Jesus healed the man without any magic words or stage props.  He simply healed the man so he could see and speak.  The crowd was acutely astonished.  The religious leaders were dumbfounded and respond with faulty logic.  Bad attitudes distort logical thinking.  Evil thoughts, bitterness, inferiority, emotional scars distort your thinking.  The Word of God has power to heal.

If this miracle was not done by satan, then One greater than satan is here.  Jesus said (28) it was by the Spirit of God that He did miracles.

  • 12:30-32  The unforgivable sin

There is no neutral ground.  To give satan the credit for miracles done by the Holy Spirit is an unpardonable sin.  Unbelievers’ rejection of Jesus as Lord is forgivable, but when believers call good evil and evil good there can be no forgiveness.  The Pharisees were confronted with the power of God and they called it the power of Beelzebul.  If you don’t know the difference between good and evil how can you be convicted of your sin?

  • 12:33-38  Idle words

Your words indicate the nature of your heart.  In 7:16 it was your deeds that indicated the nature of your heart.  Your words and deeds proclaim the heart condition.  Jesus’ words and deeds revealed His authority.

We are responsible for every word we speak.  Sometimes a careless or insignificant word indicates your heart better than the words you think about.  We used to call it a Freudian slip.  We are continually revealing what we are by what we say.

Even after all the miracles that Jesus was doing, Jewish leaders still wanted another sign.  They wanted Jesus to cast out demons like He was supposed to do.  They wanted to see God in the abnormal.  They wanted the bowl of water tipped over.  But Jesus never did miracles like a magic show.  Miracles were an outflow of his love and compassion for the person.  Another miracle would not convince them.  He had raised people from the dead.  They had plenty of evidence.  To ask for more signs indicated a choice not to believe in Jesus and His manifold grace.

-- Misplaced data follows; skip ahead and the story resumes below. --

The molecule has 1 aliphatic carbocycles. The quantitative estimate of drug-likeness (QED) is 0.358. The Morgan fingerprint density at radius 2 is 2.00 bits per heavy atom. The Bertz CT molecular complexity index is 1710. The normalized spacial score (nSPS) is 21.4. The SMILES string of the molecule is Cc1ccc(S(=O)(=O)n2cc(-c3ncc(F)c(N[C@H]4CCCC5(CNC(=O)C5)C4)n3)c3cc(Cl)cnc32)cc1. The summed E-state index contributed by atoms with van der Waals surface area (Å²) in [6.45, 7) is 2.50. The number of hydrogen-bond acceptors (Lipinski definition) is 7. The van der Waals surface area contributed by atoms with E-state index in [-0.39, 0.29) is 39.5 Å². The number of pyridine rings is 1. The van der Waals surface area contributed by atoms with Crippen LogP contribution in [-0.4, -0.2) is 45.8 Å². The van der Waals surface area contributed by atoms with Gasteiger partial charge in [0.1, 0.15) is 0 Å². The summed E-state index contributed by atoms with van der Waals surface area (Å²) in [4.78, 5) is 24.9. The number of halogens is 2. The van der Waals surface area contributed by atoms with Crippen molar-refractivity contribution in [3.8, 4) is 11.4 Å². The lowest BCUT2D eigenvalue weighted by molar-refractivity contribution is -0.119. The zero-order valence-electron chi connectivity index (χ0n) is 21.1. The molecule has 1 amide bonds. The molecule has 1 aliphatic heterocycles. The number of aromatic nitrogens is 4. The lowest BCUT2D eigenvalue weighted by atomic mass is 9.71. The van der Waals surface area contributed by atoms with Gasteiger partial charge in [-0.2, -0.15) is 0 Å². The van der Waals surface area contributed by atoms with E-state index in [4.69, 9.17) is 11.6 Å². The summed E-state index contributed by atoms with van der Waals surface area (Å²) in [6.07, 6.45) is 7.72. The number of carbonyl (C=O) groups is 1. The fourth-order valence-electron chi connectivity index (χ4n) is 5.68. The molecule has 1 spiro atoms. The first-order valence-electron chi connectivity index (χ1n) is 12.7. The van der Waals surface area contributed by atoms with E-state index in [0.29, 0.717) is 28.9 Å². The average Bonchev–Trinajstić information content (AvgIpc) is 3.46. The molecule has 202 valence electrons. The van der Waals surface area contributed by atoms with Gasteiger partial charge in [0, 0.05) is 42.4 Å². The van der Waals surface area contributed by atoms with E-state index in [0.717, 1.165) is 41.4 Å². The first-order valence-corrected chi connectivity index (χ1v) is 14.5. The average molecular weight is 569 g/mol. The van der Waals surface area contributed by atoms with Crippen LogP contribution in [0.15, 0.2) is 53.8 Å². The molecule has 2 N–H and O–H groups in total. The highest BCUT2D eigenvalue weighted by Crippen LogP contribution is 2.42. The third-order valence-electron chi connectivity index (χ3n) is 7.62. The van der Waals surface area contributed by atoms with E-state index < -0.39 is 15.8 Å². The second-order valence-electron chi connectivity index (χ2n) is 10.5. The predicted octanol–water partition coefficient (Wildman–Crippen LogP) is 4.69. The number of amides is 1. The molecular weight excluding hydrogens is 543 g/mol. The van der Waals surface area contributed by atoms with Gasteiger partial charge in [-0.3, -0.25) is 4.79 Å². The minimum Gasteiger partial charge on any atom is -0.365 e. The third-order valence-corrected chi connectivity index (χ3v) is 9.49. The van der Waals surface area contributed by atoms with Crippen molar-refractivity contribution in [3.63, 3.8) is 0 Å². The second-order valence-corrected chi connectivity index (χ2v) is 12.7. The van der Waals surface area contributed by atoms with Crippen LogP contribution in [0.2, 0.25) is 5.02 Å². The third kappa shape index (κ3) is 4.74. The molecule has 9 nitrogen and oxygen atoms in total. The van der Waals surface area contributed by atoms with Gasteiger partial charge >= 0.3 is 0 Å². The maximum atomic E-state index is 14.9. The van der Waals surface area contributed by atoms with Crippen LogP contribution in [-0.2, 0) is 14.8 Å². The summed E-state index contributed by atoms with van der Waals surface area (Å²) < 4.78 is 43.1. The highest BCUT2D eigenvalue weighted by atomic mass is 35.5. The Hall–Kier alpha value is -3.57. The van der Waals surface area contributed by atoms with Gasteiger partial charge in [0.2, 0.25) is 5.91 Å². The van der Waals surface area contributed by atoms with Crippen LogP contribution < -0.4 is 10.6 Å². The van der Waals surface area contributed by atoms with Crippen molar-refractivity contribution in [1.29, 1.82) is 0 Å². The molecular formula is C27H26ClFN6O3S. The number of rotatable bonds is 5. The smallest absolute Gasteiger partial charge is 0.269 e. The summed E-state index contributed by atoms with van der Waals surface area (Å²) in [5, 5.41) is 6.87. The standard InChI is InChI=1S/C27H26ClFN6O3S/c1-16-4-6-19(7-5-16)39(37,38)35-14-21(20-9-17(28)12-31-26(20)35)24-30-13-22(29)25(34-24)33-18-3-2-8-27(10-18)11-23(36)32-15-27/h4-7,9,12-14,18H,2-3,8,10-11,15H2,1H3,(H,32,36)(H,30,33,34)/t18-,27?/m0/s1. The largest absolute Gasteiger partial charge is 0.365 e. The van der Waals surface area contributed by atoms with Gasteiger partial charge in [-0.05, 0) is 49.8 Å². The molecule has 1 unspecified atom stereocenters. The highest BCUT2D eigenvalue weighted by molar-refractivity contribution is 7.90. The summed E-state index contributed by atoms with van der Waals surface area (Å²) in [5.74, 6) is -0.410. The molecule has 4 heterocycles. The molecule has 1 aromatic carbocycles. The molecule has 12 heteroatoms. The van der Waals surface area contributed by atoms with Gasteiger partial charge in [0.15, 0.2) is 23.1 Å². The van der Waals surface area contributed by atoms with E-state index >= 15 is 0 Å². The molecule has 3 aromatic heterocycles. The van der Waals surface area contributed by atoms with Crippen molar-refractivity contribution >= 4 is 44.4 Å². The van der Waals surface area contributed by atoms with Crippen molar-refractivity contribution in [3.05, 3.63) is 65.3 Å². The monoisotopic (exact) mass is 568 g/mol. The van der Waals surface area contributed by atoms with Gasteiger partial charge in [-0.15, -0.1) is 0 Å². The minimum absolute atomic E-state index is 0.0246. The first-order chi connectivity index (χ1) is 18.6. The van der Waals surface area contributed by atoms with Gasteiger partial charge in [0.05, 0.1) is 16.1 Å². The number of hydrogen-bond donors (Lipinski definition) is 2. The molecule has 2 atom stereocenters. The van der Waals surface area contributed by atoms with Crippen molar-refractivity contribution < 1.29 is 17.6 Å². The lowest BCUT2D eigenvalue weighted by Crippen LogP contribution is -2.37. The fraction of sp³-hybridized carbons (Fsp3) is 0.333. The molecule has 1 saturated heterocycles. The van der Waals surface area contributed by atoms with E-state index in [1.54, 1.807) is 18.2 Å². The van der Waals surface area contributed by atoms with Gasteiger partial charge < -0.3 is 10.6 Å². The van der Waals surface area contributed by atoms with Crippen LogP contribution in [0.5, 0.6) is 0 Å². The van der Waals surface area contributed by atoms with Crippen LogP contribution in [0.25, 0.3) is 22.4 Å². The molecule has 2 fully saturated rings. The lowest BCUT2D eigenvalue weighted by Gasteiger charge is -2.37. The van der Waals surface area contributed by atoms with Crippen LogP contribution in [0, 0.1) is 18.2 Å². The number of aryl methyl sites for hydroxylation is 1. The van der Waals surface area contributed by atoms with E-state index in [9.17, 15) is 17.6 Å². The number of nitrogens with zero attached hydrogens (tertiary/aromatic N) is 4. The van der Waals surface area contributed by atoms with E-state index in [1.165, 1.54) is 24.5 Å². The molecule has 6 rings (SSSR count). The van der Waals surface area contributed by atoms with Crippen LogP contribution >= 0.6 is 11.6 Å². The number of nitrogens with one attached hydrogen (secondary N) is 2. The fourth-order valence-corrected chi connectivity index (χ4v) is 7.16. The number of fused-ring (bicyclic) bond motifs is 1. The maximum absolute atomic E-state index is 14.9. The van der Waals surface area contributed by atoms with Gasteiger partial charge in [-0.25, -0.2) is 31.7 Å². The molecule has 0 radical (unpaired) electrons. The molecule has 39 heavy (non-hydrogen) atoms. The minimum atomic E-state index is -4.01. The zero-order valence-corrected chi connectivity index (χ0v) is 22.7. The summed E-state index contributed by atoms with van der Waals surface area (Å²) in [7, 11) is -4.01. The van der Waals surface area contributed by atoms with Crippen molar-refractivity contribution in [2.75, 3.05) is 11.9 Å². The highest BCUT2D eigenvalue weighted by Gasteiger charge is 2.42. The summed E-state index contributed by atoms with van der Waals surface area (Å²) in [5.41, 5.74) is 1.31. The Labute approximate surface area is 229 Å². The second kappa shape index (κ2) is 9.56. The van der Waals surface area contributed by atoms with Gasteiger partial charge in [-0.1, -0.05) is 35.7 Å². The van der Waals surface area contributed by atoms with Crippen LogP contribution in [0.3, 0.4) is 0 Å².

• 12:39-42  The sign of Jonah

No sign would be given except the sign of Jonah.  Jonah performed no miracles.  To the people of Nineveh, Jonah himself was God’s sign, and Jonah’s words were God’s message.  Jesus was not going to give a special performance just for the Pharisees.  But there would be a sign for all to see.

Jesus never performed miracles to create a demonstration or compelling proof of His power.  No sign would be adequate to convince unreceptive hearts.

Jesus is saying, “I am God’s sign.  You claim to be religious and don’t see.  The Ninevites were wicked and they recognized God’s words when Jonah spoke.  I am God’s message and you don’t hear.”  In chapter 11 Jesus claimed to be greater than John the Baptist.  In 12:6 He claimed to be greater than the temple.  Now he claims to be greater than the prophet Jonah.  Either He is what He claims to be or He’s a liar.  In verse 24 they had called Him a liar, but He refuted that with their logic.  Satan is the ruler of liars.  If Jesus was a liar, why would He be destroying the works of Satan?